Yet it's hard not to panic when one finds oneself in an artistically fallow period; it's hard (at least for me) to accept, even to welcome, this part of the creative cycle. "I've lost my spark, my inspiration," I wailed recently to my friend and writing-buddy Wendy Froud. "I don't seem to even want to write anymore. What if I've lost the spark for good? I'll have to get a job at the hardware store...and I'll probably just suck at that too...."
"Your muse will come back," Wendy assured me, laughing, "and she'll come sooner if you turn your back on her. Do something else. Take a walk. Read a book. This happens to me too; it happens to everyone. But I find if I do something else for a bit, inspiration comes back in no time."
"I've lost all my fire," I whined to my husband. "I've never felt this empty before."
"Sure you have," he reminded me patiently. "It happens whenever you're over-tired, or over-stressed, or when some new idea is gestating in the dark. Listen to your body, listen to your spirit. They're both telling you that you need some time off. The fire will come back, it always does. And it will come back stronger than ever. "
He's right, of course; I have been through this before...and you'd think by now I would recognize the pattern. As Jane Champagne says: sometimes the old artist has to die before the new artist is born. And the "death" part takes as longs as it takes. It doesn't care about schedules and deadlines.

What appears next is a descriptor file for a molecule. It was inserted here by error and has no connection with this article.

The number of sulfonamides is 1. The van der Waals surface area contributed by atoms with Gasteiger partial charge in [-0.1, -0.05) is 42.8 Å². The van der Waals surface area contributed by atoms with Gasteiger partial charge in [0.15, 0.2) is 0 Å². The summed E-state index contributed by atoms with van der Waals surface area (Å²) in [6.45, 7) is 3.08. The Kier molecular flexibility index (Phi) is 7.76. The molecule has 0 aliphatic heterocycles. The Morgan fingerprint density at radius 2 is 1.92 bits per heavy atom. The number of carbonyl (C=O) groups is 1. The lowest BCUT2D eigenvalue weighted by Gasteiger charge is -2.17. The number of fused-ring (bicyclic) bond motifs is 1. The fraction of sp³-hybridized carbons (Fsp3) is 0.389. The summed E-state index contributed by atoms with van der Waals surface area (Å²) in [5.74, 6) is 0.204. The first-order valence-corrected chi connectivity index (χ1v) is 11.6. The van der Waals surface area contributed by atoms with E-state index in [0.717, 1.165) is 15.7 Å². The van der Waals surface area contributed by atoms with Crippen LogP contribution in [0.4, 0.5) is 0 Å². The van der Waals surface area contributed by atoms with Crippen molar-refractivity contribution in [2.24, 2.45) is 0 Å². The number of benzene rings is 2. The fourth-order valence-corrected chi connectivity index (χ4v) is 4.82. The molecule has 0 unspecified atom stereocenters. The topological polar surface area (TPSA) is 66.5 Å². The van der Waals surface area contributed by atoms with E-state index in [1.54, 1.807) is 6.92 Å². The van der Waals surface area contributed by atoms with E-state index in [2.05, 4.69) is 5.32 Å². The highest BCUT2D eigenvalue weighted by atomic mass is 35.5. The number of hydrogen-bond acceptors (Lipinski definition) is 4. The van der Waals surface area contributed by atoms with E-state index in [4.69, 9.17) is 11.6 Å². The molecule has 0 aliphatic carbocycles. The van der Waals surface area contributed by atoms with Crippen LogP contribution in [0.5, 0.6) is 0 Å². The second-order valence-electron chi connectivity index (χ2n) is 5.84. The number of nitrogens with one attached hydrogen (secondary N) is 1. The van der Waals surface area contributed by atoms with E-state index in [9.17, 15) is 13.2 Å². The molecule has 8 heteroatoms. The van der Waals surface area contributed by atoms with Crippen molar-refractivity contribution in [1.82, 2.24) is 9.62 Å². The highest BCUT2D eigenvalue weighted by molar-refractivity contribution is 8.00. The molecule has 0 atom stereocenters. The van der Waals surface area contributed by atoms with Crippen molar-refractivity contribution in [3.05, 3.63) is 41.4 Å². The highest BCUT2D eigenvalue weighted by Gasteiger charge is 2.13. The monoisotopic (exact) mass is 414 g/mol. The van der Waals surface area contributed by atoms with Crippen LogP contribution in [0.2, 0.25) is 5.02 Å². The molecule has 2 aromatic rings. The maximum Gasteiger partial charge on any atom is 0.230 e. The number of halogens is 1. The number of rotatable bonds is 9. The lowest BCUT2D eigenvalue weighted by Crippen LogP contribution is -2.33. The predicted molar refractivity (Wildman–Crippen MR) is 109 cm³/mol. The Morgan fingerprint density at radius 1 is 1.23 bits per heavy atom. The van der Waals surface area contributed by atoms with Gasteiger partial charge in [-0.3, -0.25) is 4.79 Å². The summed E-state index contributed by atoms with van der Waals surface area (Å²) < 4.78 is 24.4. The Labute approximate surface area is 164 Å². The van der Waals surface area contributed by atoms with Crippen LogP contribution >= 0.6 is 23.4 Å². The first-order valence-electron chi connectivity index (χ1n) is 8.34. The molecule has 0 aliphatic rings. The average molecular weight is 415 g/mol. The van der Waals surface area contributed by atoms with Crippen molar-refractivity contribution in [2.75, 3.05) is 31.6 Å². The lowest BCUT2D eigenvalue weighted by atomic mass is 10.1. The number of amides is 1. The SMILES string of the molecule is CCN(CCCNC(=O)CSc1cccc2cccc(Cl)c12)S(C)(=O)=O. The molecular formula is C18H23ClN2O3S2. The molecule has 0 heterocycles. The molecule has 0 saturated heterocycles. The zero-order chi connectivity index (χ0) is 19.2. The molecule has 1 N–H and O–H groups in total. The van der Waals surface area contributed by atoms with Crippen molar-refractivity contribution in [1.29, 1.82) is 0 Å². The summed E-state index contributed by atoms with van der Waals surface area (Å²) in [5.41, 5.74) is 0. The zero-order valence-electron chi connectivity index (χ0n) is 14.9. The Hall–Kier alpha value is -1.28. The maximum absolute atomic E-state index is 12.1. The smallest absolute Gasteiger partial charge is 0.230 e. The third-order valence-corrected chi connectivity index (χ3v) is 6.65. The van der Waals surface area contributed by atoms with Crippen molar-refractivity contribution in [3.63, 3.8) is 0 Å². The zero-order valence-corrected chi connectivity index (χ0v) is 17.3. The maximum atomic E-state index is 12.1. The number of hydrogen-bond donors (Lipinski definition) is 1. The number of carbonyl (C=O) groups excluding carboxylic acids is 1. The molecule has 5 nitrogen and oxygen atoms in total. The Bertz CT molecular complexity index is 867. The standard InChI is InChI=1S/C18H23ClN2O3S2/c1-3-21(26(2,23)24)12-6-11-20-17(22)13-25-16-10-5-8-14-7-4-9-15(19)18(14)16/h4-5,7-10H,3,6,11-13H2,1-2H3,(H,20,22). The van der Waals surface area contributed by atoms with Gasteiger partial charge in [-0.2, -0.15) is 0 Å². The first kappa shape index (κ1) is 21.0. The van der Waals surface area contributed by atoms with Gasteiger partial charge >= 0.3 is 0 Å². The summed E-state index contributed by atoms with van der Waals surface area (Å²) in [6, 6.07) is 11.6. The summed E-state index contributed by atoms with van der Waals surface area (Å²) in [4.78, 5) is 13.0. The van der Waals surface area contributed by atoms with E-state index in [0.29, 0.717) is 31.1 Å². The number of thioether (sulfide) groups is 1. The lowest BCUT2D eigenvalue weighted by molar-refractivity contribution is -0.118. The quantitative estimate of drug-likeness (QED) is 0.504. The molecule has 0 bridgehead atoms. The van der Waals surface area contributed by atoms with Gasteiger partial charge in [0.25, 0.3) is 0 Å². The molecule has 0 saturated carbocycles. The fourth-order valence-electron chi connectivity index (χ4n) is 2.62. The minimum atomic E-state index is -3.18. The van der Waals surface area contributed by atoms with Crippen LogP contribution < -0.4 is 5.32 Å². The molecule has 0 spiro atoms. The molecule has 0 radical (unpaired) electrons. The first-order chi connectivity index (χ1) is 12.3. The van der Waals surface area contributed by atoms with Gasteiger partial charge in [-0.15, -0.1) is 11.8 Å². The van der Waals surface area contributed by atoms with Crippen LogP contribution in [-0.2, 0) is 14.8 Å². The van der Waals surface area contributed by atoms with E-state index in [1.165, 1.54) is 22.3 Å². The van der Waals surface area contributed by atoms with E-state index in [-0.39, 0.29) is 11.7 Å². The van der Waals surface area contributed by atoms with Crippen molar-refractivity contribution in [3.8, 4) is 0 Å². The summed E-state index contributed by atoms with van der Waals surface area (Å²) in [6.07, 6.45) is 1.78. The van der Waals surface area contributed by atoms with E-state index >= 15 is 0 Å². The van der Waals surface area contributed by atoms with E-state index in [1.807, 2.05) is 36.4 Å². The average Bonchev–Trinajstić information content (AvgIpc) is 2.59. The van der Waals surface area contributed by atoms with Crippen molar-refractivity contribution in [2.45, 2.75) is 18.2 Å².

As younger writers or artists, with energy to spare, we often pushed ourselves to produce and produce and produce, living on caffeine and nerves and adrenaline...and that's fine, even fun, at a certain age, but not sustainable over a lifetime of work. Now, as a woman deep into her middle years, I know I must find a different rhythm -- one that is cyclical, seasonal, sustainable. To quote Christina Cairns again:
"Everything else in the natural world works in cycles of activity and inactivity, fallow and productive. Why should we humans think we are any different? And yet we push ourselves, or allow others (clients, deadlines, family and so on) to push us to keep going, not stop (or feel guilty if we dare to), and keep producing. No wonder the well gets empty, the creative flowering grows weaker and less beautiful. But it's not just in the arts, it's everywhere. I just noticed a headline yesterday, that Australian workers are working longer than ever hours, and yet are more inefficient than ever before...hmmmm, I wonder why?!"
Here in Devon, there's an old rural tradition of swaling: a controlled burning of overgrown heath land that clears out dead vegetation and allows for new growth. Perhaps creative burn-out can be viewed as an inner form of swaling, creating the space and enriching the soil where fresh ideas can germinate. A burn-off rather than a burn-out, clearing the ground for years of life and art still to come.
So here's a toast to creative burn-out and burn-off, and to the tender new growth that emerges from them. I'm emerging at last from my own fallow time (a period of weeks that has felt like years)...and Howard is right: the spark of inspiration is not only returning, it's coming back stronger than ever. But someday, I know, I'll return to the Underworld, or awake, like Dante, in the dark of the woods. And when I do, I'll try to remember not to panic. To remember that it's all part of the creative/mythic journey. And to move through it with just a little more grace.
"Dark of the Woods: Rites of Passage Tales" was published in the "Healing & Transformation" issue of The Journal of Mythic Arts, Winter 2006;all rights reserved.